But I searched in vain to find the text of such an amendment on the Change Congress website. Without knowing the actual wording, I had no idea whether I could support it. There have been many, many laws passed that had noble goals but either failed to bring those about, or had unpleasant side effects, due “the law of unintended consequences.”

This morning I found a website that lists several proposed amendments, one of which may be what Lessig has in mind. Some of these relate to the concept of corporate “personhood,” and two have to do with campaign financing. None, as far as I can see, would do all that much to remove the influence of lobbyists. Lessig speaks in his essay of needing to do more than just reverse the effect of last Friday’s decision. (Any of the corporate “personhood” amendments would do that.) But the amendments regarding campaign financing simply secure the authority of Congress to regular such spending, including that by corporate entities.

But that leaves the matter in the hands of the people who have already been overly influenced by moneyed interests. What motivation do they have to craft legislation that will take away much of the backing they count on for reelection? Personally I am much less concerned about big money buying advertising right before elections, than I am about what the lobbyists are doing all year long. It is possible to at least attempt to counter the messages in advertisements; how do you counter what you know must be going on but you never see?

Lessig is promoting the Fair Elections Now Act:

Under this legislation, congressional candidates who raise a threshold number of small-dollar donations would qualify for a chunk of funding—several hundred thousand dollars for House, millions for many Senate races. If they accept this funding, they can’t raise big-dollar donations. But they can raise contributions up to $100, which would be matched four to one by a central fund. Reduced fees for TV airtime is also an element of this bill. This would create an incentive for politicians to opt into this system and run people-powered campaigns.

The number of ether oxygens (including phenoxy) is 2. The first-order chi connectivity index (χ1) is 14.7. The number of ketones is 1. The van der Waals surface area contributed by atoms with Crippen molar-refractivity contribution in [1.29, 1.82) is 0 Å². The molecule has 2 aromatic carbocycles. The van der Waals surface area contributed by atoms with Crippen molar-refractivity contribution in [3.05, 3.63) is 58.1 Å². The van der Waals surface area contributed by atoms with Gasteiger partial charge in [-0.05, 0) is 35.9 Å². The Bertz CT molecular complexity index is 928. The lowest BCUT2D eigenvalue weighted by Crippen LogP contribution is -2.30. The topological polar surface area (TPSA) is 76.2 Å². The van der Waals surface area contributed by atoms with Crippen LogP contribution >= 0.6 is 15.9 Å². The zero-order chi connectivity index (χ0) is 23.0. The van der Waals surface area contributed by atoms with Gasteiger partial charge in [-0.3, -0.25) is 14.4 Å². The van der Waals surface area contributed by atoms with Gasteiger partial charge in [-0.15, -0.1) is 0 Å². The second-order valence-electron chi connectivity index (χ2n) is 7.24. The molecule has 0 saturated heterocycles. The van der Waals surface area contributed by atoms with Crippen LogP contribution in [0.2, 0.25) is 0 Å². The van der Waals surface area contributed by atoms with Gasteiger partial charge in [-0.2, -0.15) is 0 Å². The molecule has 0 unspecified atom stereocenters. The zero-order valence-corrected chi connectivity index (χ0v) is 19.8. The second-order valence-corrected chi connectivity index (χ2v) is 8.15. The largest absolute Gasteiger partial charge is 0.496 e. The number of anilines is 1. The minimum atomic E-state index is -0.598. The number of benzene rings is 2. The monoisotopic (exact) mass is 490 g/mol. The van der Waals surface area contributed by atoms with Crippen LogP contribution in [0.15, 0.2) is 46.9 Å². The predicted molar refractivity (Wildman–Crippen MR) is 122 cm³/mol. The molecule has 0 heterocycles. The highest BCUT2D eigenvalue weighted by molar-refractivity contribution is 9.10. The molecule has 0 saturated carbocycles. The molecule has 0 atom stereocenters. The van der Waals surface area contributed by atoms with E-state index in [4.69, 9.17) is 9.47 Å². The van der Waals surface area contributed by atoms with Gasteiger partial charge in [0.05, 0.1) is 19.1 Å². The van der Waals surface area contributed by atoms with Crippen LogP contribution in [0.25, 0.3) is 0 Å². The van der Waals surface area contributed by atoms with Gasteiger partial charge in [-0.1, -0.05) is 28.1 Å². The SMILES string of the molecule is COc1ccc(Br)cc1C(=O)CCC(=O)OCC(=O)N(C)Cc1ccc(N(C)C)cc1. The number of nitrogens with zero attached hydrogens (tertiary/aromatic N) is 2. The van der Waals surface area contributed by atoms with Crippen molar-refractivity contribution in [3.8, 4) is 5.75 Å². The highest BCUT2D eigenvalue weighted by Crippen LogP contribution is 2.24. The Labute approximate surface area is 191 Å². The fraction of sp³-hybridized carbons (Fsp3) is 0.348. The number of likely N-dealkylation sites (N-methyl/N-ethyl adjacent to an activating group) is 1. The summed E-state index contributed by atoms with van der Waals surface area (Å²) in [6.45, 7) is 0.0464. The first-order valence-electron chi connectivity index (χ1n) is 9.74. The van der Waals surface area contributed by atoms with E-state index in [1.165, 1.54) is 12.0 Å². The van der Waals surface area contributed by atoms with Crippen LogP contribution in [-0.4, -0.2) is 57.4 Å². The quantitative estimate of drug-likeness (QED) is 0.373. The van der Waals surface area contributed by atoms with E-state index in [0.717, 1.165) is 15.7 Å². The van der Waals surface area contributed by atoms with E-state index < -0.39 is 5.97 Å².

That sounds like an improvement over what we have now – but where money is involved, people will find ways to work around whatever rules are put in place. And often, those ways are worse because they have to be sneaky. The only way I see to reduce the influence of big money on government is to reduce the potential benefits that those with big money can gain by influencing those in government.

That would be such a huge undertaking that I hardly know where one would start. It would be a major change in our economy, since the government currently occupies such a large sector of the economy and influences so much more of it. It would require a major change of mindset for many people, as we are so used to looking to government to deal with such a wide array of issues and problems. Any change is unpleasant, and if the immediate results did not seem positive there might not be the will to continue.

Whether to allow corporations to “speak” in the political process is a small thing, in comparison. And I guess my view is that some kind of limits would be reasonable, because I do not consider corporations – or other organizations – “people” with the same kind of right to free speech that actual human beings have. I do think that people should be able to pool resources to make their voices heard more widely, and that ability should not depend on the type of speech they want to make. Any organization, whether for-profit or non-profit, is in the end merely a group of people coming together in an organized fashion for a common purpose. Make one set of rules they all have to play by.